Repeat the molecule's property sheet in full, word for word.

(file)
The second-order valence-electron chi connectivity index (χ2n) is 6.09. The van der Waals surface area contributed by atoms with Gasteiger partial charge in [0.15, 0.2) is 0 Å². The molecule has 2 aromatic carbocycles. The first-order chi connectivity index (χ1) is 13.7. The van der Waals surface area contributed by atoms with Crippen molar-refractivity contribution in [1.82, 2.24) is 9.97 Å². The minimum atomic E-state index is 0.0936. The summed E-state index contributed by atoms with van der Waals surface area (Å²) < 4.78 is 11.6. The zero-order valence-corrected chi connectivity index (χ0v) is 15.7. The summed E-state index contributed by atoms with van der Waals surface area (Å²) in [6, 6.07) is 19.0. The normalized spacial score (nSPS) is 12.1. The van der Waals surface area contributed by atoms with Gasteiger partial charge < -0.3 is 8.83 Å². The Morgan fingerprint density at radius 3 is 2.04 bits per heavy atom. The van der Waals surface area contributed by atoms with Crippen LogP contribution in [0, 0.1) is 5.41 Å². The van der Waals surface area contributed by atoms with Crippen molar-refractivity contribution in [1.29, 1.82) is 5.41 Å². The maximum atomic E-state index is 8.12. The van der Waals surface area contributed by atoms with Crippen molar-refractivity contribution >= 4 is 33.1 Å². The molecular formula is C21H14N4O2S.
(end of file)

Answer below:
The second-order valence-electron chi connectivity index (χ2n) is 6.09. The van der Waals surface area contributed by atoms with Gasteiger partial charge in [0.15, 0.2) is 0 Å². The molecule has 2 aromatic carbocycles. The first-order chi connectivity index (χ1) is 13.7. The van der Waals surface area contributed by atoms with Crippen molar-refractivity contribution in [1.82, 2.24) is 9.97 Å². The minimum atomic E-state index is 0.0936. The summed E-state index contributed by atoms with van der Waals surface area (Å²) < 4.78 is 11.6. The zero-order valence-corrected chi connectivity index (χ0v) is 15.7. The summed E-state index contributed by atoms with van der Waals surface area (Å²) in [6, 6.07) is 19.0. The normalized spacial score (nSPS) is 12.1. The van der Waals surface area contributed by atoms with Gasteiger partial charge < -0.3 is 8.83 Å². The Morgan fingerprint density at radius 3 is 2.04 bits per heavy atom. The van der Waals surface area contributed by atoms with Crippen LogP contribution in [0, 0.1) is 5.41 Å². The van der Waals surface area contributed by atoms with Crippen molar-refractivity contribution in [1.29, 1.82) is 5.41 Å². The maximum atomic E-state index is 8.12. The van der Waals surface area contributed by atoms with Crippen molar-refractivity contribution >= 4 is 33.1 Å². The molecular formula is C21H14N4O2S.